The Super Typhoon bearing down on Japan is absolutely terrifying from space

The storm is expected to make landfall Sunday

By Lindsay Abrams
Published October 10, 2014 2:05PM (EDT)
   (Reid Weisman/Twitter)
(Reid Weisman/Twitter)

"I've seen many from here," tweeted astronaut Reid Wiseman from aboard the International Space Station Thursday, "but none like this."

"This" is Super Typhoon Vongfong, named the most powerful tropical cyclone of the year so far earlier this week and expected to make landfall in Japan -- thankfully in a weakened state -- Sunday afternoon or evening eastern time. Saturday, it's expected to pass over Okinawa, just east of the U.S. Kadena Air Base.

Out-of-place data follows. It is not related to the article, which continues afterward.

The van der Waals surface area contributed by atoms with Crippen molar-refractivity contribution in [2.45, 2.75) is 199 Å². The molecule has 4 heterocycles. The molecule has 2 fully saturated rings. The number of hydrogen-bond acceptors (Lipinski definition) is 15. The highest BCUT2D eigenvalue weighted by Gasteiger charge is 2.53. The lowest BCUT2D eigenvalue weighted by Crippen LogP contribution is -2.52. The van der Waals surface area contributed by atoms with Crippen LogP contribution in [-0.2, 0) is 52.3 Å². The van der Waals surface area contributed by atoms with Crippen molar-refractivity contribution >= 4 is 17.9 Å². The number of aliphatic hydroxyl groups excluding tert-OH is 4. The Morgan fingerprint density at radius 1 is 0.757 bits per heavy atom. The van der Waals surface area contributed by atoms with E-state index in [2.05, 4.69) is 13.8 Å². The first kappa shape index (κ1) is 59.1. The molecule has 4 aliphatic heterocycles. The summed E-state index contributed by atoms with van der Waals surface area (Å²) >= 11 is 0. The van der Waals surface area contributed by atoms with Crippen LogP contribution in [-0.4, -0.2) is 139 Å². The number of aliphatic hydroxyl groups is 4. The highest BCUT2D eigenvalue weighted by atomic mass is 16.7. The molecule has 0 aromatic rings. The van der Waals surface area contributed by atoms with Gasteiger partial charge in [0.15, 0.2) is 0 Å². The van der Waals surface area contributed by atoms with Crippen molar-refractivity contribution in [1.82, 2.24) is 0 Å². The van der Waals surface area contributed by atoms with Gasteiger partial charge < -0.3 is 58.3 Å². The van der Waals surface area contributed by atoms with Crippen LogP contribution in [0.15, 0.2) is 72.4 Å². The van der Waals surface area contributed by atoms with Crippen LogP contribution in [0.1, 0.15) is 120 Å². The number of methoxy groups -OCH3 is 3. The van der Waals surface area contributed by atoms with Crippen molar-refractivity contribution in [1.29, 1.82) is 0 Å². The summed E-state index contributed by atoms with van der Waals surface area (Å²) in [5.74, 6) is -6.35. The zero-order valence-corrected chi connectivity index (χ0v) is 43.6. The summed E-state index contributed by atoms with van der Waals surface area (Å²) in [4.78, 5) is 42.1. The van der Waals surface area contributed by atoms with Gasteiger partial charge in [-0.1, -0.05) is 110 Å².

For perspective, that inner eye is 26 nautical miles across. Here's another view, captured by NASA's Aqua satellite:

Around the time the photo was taken, the storm was downgraded from a Category 5 to a Category 4, with maximum sustained winds at 130 knots (149.6 mph).

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Astronauts Nasa Natural Disasters Photos Space Storms Super Typhoon Vongfong